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As the panel moderator, you have prepared for an amazingly powerful panel discussion.  You’ve thought about the panelists, created an interesting format, and curated provocative questions.  But your work is not quite done.  Take a moment to think about your contingency plan – what you will do when the “unexpected” happens.

Will the panel address a controversial topic?  Have the presence of the panelists incited disruptive behavior at other events?  Carol Cambridge, a workplace violence expert says, “Controversial speakers or controversial subjects such as immigration, animal rights or even oil drilling can provoke violence.”  Are the panelists being stalked by an ex or a fan?  Cambridge continues, “You would be surprised by the number of speakers who have found themselves in this type of terrifying situation.  Make sure your meeting professional [and panel moderator!] is aware of the threat.”

Prior to the event, think about your response to a number of situations. Crisis expert Gerard Braud calls this your “Vulnerability Assessment,” in which you list all of the crises your organization, or you as a panel moderator, speaker, or meeting professional are vulnerable to during an event. This is just the first step of his 5 Steps to Keep a Situation from Becoming a Crisis at Your Next Meeting:

Specifically, think about your response to these five different emergency situations:

  • Social disturbances:
    • Heckler(s) or protestor(s) – a person who intentionally interrupts the panel with derisive, aggressive, or objectionable comments
    • Downright crazy people – a person who disrupts the panel through disruptive behaviors
    • Gate crasher(s) – a person who is not invited to attend the event and should not be granted access to the room
  • Medical emergencies – a person who is ill, injured, exposed to a toxic chemical spill or contamination, or even dying
  • Facility malfunctions – the lights go out, limited/loss of communication, structural collapse, toxic chemical spill
  • Terrorism – a bomb threat or active shooter
  • Acts of God – any force of nature that keeps the panel from proceeding as planned e.g. earthquake, fire, flood, hurricane, tornado or other natural disaster.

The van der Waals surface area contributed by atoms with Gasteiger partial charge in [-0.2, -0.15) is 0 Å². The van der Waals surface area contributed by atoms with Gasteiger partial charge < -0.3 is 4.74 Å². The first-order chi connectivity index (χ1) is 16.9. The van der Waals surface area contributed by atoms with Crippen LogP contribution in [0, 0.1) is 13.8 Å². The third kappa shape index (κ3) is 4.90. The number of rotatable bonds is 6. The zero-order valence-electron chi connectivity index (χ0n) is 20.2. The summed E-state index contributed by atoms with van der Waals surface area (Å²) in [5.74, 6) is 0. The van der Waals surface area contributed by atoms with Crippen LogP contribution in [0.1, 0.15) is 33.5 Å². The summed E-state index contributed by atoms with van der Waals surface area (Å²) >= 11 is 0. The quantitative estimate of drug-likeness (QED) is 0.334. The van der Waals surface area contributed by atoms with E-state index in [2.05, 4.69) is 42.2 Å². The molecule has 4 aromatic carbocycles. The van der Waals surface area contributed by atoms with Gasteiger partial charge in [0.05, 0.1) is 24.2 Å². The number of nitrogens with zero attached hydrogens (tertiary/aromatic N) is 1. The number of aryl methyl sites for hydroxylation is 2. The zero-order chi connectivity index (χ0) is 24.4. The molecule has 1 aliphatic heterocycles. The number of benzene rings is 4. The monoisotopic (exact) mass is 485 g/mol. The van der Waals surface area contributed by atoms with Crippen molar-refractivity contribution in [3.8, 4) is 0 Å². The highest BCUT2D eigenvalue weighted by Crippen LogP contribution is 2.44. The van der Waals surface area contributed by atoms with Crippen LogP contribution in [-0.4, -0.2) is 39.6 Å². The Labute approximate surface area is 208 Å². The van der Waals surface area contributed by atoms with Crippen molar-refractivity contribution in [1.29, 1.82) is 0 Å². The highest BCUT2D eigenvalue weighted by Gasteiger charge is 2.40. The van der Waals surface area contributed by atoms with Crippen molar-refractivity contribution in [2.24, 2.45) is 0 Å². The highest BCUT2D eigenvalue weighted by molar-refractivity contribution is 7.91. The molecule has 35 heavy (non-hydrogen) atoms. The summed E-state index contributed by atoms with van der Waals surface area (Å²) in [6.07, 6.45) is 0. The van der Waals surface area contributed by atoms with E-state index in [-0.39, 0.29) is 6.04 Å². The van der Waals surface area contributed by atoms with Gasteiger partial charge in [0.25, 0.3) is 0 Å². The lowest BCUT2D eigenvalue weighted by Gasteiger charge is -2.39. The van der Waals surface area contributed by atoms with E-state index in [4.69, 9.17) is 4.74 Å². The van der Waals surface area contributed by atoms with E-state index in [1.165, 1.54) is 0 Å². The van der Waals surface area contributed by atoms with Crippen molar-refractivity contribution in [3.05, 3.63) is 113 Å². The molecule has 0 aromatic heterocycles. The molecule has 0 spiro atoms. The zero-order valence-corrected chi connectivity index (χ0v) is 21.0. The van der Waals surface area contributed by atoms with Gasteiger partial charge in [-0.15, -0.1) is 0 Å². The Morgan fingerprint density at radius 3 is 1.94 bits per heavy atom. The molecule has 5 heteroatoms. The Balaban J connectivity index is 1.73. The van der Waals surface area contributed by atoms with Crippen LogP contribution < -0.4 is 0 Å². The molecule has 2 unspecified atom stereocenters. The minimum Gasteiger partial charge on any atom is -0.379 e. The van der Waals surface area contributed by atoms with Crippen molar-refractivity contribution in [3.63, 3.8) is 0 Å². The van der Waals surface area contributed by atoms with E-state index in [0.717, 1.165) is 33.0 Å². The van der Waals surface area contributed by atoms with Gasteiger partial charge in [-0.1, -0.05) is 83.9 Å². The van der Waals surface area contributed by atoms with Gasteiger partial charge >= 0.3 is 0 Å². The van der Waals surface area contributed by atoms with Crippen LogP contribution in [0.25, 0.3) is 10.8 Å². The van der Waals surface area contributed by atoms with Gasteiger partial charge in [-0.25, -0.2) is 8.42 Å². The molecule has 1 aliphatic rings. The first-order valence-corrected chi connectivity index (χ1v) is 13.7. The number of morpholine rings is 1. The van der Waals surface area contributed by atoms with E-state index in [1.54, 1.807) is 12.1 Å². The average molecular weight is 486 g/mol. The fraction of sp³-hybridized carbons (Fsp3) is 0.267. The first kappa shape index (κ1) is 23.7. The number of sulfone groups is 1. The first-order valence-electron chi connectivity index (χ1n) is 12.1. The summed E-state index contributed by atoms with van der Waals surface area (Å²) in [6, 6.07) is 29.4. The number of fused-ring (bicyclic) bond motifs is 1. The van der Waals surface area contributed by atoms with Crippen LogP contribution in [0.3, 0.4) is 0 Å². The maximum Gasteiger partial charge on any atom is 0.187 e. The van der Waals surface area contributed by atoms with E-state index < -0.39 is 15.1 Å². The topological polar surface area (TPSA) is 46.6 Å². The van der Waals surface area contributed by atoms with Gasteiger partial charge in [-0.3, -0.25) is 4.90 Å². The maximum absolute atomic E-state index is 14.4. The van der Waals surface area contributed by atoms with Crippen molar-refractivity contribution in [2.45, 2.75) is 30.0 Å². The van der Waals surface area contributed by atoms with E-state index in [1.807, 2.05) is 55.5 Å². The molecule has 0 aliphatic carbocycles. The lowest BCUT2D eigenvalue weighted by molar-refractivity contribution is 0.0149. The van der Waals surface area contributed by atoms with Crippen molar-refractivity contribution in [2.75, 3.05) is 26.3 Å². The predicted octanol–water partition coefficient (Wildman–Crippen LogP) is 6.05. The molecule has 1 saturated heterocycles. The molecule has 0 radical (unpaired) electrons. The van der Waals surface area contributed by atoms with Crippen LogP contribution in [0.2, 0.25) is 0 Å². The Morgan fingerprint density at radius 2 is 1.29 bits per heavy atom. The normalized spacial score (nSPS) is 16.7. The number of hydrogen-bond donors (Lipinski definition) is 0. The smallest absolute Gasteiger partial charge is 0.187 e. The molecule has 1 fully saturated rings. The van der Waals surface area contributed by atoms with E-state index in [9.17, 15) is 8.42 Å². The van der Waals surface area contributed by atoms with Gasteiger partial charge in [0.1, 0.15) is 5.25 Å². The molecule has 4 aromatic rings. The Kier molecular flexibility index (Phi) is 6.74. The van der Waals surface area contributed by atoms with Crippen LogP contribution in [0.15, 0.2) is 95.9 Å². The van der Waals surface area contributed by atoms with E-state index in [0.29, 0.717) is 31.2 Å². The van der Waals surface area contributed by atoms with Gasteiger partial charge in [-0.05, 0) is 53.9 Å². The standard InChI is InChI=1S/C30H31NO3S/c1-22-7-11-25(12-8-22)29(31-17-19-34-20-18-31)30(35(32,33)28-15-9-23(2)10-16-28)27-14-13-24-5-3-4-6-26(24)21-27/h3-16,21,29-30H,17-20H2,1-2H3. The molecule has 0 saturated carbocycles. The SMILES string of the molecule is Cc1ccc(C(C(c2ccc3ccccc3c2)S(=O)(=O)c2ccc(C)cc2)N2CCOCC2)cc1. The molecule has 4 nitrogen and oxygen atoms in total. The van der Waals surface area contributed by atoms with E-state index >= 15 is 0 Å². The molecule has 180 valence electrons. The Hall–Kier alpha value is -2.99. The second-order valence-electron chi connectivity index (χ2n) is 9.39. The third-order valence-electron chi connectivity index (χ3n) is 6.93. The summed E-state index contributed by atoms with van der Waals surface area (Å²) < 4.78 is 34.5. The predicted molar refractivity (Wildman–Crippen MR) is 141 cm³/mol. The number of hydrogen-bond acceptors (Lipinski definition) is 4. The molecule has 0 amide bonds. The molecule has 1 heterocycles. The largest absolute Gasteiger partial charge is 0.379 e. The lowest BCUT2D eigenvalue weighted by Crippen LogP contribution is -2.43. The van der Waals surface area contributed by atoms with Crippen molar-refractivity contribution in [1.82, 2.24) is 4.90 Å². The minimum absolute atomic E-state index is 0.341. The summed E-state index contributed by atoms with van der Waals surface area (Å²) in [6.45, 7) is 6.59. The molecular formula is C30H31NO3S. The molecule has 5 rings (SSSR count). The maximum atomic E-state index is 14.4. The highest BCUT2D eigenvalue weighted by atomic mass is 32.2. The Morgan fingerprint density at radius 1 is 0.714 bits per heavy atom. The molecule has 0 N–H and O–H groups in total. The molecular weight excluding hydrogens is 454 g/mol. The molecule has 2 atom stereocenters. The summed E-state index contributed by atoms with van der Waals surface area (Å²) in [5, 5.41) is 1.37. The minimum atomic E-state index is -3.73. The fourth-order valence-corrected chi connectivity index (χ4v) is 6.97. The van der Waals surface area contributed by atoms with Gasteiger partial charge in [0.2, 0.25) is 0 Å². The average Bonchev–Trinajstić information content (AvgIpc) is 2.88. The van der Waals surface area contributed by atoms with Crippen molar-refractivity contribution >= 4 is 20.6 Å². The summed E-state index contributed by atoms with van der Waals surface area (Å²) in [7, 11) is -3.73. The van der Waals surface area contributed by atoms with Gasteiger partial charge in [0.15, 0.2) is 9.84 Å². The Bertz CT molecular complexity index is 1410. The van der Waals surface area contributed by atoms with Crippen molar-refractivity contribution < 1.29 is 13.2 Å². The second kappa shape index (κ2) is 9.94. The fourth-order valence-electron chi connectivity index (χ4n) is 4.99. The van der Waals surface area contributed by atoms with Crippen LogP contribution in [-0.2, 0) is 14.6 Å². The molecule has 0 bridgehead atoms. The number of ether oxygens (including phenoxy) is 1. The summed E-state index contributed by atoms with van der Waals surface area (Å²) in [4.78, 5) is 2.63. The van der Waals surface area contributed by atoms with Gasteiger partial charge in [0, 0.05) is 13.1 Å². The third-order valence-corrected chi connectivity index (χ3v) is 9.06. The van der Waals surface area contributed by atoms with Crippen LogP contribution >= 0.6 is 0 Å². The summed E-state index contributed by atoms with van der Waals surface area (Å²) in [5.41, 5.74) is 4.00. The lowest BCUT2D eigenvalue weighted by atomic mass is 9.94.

During your discussions with the meeting organizer, ask for their Emergency Action Plan.  Some organizers will look pleasantly surprised and offer to email it to you.  They will smile to themselves and think, “Wow!  That panel moderator sure has his or her act together!  No worries here…I am confident that we are in good hands!”

Other meeting organizers will sheepishly admit they don’t have one.  That’s okay!  This is not the time to make them feel guilty – just ask them these questions:

  1. Based on your understanding of the event, the speakers/panelists and the audience, what’s the probability of any of these things (see above) may happen?  Most will say, “low,” but some panels face more adversity than others.  Never take any of this for granted.
  2. If something like this DID happen, how would you like me to proceed?  Listen carefully, take notes, and then follow up with an email outlining the steps you agreed upon.  You have just done them a favor by creating the start to an Emergency Action Plan!
  3. As a fallback to the blank stare/deer in the headlight response, say, “Unless otherwise directed, here’s what I will do in the event of an emergency:
    • I will do my best to ensure the health and safety of the event participants.
    • I will remain calm and keep the attendees informed as best as possible.
    • I will phone the venue’s safety/security number, notifying them of the situation.
    • I will text you (the meeting organizer) at the cell phone number you give me.
    • After the event, I will send an email to you summarizing the incident and provide any information I have.”

You will also want to add to your session checklist a couple of items:

  • Note the indoor relocation and outdoor evacuation stations.
  • Note the nearest exit and evacuation route from the meeting room.
  • Note the meeting organizer’s cell phone number and the location of the house phone as well as the extension to call in case of emergency.
  • Especially when speaking in a foreign country, know the emergency number for contacting the police.

No one wants, nor expects these things to happen.  Yet, as a panel moderator, you can expect the unexpected! And as Gerard Braud would add,

“Fail to plan, plan to fail.”

Related Articles:

How to Organize a Panel Discussion

How Moderators Can Manage Awkward Audience Comments

How to Create GREAT Questions for Your Panelists to Answer during Your Panel Discussion

Panel Discussion Tip #185 with Jeffrey Hayzlett: Finishing Panel Discussions

For more information about how to moderate a lively & informative panel discussion, check out our free 7-part video series or our other resources to help you organize, moderate, or be a panel member.

Photo by DDP on Unsplash

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Kristin ArnoldKristin Arnold
KRISTIN ARNOLD, MBA, CSP, CPF|Master has been facilitating meaningful conversations between executives and managers to make better decisions and achieve extraordinary results for 25+ years. She's a leading authority on moderating panel discussions and passionate about finding the perfect olive to complement a vodka martini.
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